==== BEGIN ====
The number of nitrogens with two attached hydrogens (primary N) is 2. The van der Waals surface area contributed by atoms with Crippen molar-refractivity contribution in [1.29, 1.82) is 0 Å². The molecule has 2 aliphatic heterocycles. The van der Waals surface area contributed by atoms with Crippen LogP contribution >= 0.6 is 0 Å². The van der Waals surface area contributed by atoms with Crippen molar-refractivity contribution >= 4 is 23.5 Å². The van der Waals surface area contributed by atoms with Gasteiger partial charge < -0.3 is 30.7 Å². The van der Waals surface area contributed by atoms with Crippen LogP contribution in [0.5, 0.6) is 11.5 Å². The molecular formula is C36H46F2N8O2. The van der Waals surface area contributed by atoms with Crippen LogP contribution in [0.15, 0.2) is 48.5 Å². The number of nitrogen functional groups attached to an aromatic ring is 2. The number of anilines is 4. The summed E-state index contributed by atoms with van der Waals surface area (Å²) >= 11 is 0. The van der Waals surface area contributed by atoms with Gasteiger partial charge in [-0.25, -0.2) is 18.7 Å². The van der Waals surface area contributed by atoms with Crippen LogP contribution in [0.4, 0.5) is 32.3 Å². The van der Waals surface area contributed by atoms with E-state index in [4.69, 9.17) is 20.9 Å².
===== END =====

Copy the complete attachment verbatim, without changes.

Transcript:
The number of nitrogens with two attached hydrogens (primary N) is 2. The van der Waals surface area contributed by atoms with Crippen molar-refractivity contribution in [1.29, 1.82) is 0 Å². The molecule has 2 aliphatic heterocycles. The van der Waals surface area contributed by atoms with Crippen LogP contribution >= 0.6 is 0 Å². The van der Waals surface area contributed by atoms with Crippen molar-refractivity contribution >= 4 is 23.5 Å². The van der Waals surface area contributed by atoms with Gasteiger partial charge < -0.3 is 30.7 Å². The van der Waals surface area contributed by atoms with Crippen LogP contribution in [0.5, 0.6) is 11.5 Å². The molecular formula is C36H46F2N8O2. The van der Waals surface area contributed by atoms with Crippen LogP contribution in [0.15, 0.2) is 48.5 Å². The number of nitrogen functional groups attached to an aromatic ring is 2. The number of anilines is 4. The summed E-state index contributed by atoms with van der Waals surface area (Å²) >= 11 is 0. The van der Waals surface area contributed by atoms with Gasteiger partial charge in [-0.25, -0.2) is 18.7 Å². The van der Waals surface area contributed by atoms with Crippen LogP contribution in [0.4, 0.5) is 32.3 Å². The van der Waals surface area contributed by atoms with E-state index in [4.69, 9.17) is 20.9 Å².